Available data included records of initial antibiotic therapy (up to 3 agents) administered on admission to a hospital (including agents administered to admitted patients still in the emergency department). In our principal analyses, we considered treatment to be concordant with IDSA/ATS guidelines7 if guideline-recommended regimens for individuals admitted to non–intensive care areas were included in recorded antibiotics (eTable;http://www.archinternmed.com). During the time of data collection (1999-2003), physicians may have been guided by an earlier set of guidelines released in 2001 by the ATS17; as such, we also performed a series of sensitivity analyses in which we assessed the impact of therapy concordant with the 2001 ATS guidelines on clinical outcome, as well as the impact of redefining as “nonconcordant” therapeutic regimens that contained recommended agents but also contained other additional agents. We evaluated heterogeneity of effects of concordance, variously defined, on outcome using the meta-analytic Q statistic.20 Data on route of administration (for drugs that might be given either orally or parenterally) were not available, though the date of transition to an exclusively oral antimicrobial regimen was recorded. Microbiological data and information regarding any follow-up treatment were not available for this analysis.
Characteristics of individuals who received recommended treatment according to 2007 recommendations and individuals who did not receive such treatment were compared using χ2 tests for categorical variables and unpaired t tests for continuous variables. Univariable odds ratios (ORs) for adverse outcomes in individuals treated with recommended treatment regimens were estimated using logistic regression models; these models were created for the population as a whole, and stratum-specific estimates were also evaluated for each PSI score level. Multivariable models that adjusted for potential confounding factors identified based on an association with treatment status in univariable analyses were created by adding covariates to logistic models in a stepwise fashion and retaining all covariates for which P ≤ .20. Effect modification was evaluated through creation of multiplicative interaction terms for combinations of covariates (eg, chronic obstructive pulmonary disease and vaccination history) for which there was an a priori expectation of nonindependence. Standard errors were adjusted for clustering in antibiotic use and outcomes by hospital.21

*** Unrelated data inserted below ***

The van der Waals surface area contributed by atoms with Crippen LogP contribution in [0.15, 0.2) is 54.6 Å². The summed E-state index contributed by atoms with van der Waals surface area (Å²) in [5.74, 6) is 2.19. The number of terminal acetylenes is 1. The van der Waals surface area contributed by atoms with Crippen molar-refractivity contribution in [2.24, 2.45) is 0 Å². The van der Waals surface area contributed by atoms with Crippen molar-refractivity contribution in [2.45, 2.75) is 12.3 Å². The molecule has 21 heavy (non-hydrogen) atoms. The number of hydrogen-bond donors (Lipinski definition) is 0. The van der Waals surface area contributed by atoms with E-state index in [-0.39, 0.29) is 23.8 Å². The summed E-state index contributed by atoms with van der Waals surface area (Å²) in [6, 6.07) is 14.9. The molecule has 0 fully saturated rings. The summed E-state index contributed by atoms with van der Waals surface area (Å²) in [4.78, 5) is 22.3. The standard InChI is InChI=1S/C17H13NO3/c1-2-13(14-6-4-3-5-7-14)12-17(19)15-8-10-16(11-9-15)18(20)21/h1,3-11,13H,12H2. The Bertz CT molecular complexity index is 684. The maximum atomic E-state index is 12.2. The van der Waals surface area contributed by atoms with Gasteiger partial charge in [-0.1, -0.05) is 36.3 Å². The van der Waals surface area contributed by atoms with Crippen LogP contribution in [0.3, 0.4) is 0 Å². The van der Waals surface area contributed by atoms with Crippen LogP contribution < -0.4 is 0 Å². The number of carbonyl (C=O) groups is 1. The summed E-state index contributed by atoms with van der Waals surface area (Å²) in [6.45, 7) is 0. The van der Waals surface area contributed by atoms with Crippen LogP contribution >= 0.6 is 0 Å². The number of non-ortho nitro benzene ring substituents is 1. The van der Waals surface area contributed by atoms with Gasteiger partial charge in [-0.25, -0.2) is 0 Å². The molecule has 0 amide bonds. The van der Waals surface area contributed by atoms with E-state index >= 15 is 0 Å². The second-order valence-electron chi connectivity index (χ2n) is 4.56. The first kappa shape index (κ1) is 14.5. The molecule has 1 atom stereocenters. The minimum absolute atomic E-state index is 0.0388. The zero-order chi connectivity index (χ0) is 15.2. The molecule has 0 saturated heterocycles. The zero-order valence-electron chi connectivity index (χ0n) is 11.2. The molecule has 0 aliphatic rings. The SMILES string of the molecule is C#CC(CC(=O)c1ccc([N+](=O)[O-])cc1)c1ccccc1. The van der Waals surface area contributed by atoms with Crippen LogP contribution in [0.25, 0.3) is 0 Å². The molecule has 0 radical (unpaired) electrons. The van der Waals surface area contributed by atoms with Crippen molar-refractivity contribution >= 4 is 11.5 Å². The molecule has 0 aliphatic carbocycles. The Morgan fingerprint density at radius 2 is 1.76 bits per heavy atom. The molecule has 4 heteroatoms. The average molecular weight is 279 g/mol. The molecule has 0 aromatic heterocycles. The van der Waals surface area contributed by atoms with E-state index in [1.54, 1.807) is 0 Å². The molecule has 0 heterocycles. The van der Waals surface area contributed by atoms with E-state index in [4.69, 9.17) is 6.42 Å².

We also performed “time-to-event” analyses for 30-day in-hospital survival, for length of hospital stay, and for time from admission to initiation of oral antibiotic therapy through construction of Kaplan-Meier curves, with differences between groups assessed using the log-rank test.22 We calculated adjusted hazard ratios using multivariable Cox proportional hazards models with confounders evaluated as previously described for logistic regression models; the assumption of proportionality was assessed graphically through the assessment of log-log plots.22 All statistical analyses were performed using Stata/SE version 9.2 statistical software (StataCorp, College Station, Texas). The study was approved by the research ethics board of the Hospital for Sick Children, Toronto, Ontario, Canada.
The database included records of 62 918 single admissions of adult individuals (age ≥18 years). Of these, 8299 admissions were to the intensive care unit and were thus omitted, leaving 54 619 records for analysis. The majority (65%) of these individuals received antimicrobial therapy that was concordant with 2007 IDSA/ATS guidelines on hospital admission.7 The characteristics of the study population according to treatment status are presented in Table 1. Individuals receiving guideline-concordant therapy were younger, more likely to be female, had greater severity of illness on admission, and were more likely to have a history of current influenza and pneumococcal vaccination than individuals receiving nonconcordant therapy. We also identified significant differences in the presence of medical comorbidities in individuals according to concordant treatment status; a degree of regional variation in compliance was also identified with concordant therapy observed more commonly in Texas hospitals and less commonly in Florida hospitals than in other geographic locales.
In-hospital mortality occurred in 3149 subjects (5.8%). In univariable analyses, individuals receiving therapy concordant with IDSA/ATS guidelines7 were significantly less likely to die in the hospital than those receiving nonconcordant therapy (crude OR, 0.76; 95% confidence interval [CI], 0.70-0.81). In stratified analyses, a decreased risk of mortality was seen for individuals receiving concordant therapy at all PSI levels, although this effect was not statistically significant in individuals with PSI scores of 1 or 3, and effects exhibited significant heterogeneity (P value for multiplicative interaction term, <.001) (Figure 1).